LIVES OF NOTORIOUS COOKS
BY BRENDAN CONNELL
“[Connell] is a master of language, an endlessly inventive wordsmith who writes with a poet’s eye and vision…”
—Peter Tennant, Black Static
Connell is a stunningly good writer.
—Robert Butterfield, Dead Reckonings
“Connell is nothing if not inventive, diverse and sublimely witty.”
—The Agony Column
When he reached the age of 767, Peng Zu was sought after by the benevolent Emperor Yao, who wished to receive advice on ruling the nation. Peng Zu made a thick soup for the emperor out of pheasant, Job’s tear seeds and plums, well salted. Eating the dish, the emperor felt as if he were sitting on air. He was filled with a deep cosmic joy in which he saw everything clearly.
“You see,” Peng Zu said, “the gravest problems of state can be resolved over a bowl of soup. The people, seeing you live frugally will not resent you. When the ruler is calm, the nation is calm.”
Learn of the outrageous and sometimes dubious lives of Peng Zu and fifty other notorious cooks from the pages of history and legend, in a picaresque dictionary of delicious and playful story-telling.
About the Author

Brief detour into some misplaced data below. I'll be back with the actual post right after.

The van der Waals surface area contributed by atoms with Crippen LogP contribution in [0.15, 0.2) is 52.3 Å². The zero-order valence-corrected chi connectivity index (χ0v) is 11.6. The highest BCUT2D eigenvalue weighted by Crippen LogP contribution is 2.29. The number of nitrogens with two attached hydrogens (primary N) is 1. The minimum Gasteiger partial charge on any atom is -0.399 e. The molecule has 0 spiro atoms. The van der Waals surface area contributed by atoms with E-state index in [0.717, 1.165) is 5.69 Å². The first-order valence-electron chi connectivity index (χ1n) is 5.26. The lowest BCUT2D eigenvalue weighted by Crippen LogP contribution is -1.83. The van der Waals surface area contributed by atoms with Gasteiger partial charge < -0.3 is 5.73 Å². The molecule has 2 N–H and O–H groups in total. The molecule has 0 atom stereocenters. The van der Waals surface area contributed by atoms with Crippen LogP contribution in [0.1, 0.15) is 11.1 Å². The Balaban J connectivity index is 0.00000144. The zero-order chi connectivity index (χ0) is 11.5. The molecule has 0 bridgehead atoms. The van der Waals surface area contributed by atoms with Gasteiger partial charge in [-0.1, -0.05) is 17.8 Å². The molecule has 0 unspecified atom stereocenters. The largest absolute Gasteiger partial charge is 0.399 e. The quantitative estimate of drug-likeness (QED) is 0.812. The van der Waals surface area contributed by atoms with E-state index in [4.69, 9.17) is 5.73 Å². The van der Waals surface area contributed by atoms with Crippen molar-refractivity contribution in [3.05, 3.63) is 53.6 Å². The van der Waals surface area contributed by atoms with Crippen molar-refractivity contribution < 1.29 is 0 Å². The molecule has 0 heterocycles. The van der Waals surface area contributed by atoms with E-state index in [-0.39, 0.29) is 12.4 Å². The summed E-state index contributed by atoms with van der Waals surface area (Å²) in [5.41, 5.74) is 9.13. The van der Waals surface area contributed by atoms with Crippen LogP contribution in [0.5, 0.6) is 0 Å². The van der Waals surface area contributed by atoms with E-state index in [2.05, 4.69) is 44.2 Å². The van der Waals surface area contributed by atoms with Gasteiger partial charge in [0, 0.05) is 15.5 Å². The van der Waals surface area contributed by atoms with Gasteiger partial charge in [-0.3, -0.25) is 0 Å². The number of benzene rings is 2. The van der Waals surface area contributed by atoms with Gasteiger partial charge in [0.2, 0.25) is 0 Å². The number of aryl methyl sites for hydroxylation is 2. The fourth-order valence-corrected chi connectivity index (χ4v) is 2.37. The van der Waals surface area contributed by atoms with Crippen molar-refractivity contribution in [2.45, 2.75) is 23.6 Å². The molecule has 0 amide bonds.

Brendan Connell was born in Santa Fe, New Mexico, in 1970. He has had fiction published in numerous places, including McSweeney’s, Adbusters, and the World Fantasy Award winning anthologies Leviathan 3 (The Ministry of Whimsy 2002), and Strange Tales (Tartarus Press 2003). His published books are: The Translation of Father Torturo (Prime Books, 2005), Dr. Black and the Guerrillia (Grafitisk Press, 2005), Metrophilias (Better Non Sequitur, 2010), Unpleasant Tales(Eibonvale Press, 2010), The Life of Polycrates and Other Stories for Antiquated Children (Chômu Press, 2011), and The Architect (PS Publishing, 2012).
Paperback, 180 pages
1st edition, December 5th, 2012
Kasia Duzy: firstname.lastname@example.org
(The author kindly gave me an advance peep at this work. However, my review will remain as independent as possible. )
The book is mosaic in nature, telling the unconnected stories of several notorious cooks. It has a large geographic reach, spanning from England to China and all points in between. In addition, it covers a great chunk of time. The stories include both mundane and fantastic elements. Therefor, this book could have been written for me.
The idea is a good one. Many of the stories are simultaneously; funny,touching and eccentric. However, after several of them, they begin to merge and the reader’s attention begins to wander.
This would be a good bedside/handbag book. You could read a random story when time allows. However, I wouldn’t recommend reading them one after the other. Take time to savor, and digest, each meal before moving on to the next. This would make a good Christmas present for a foodie.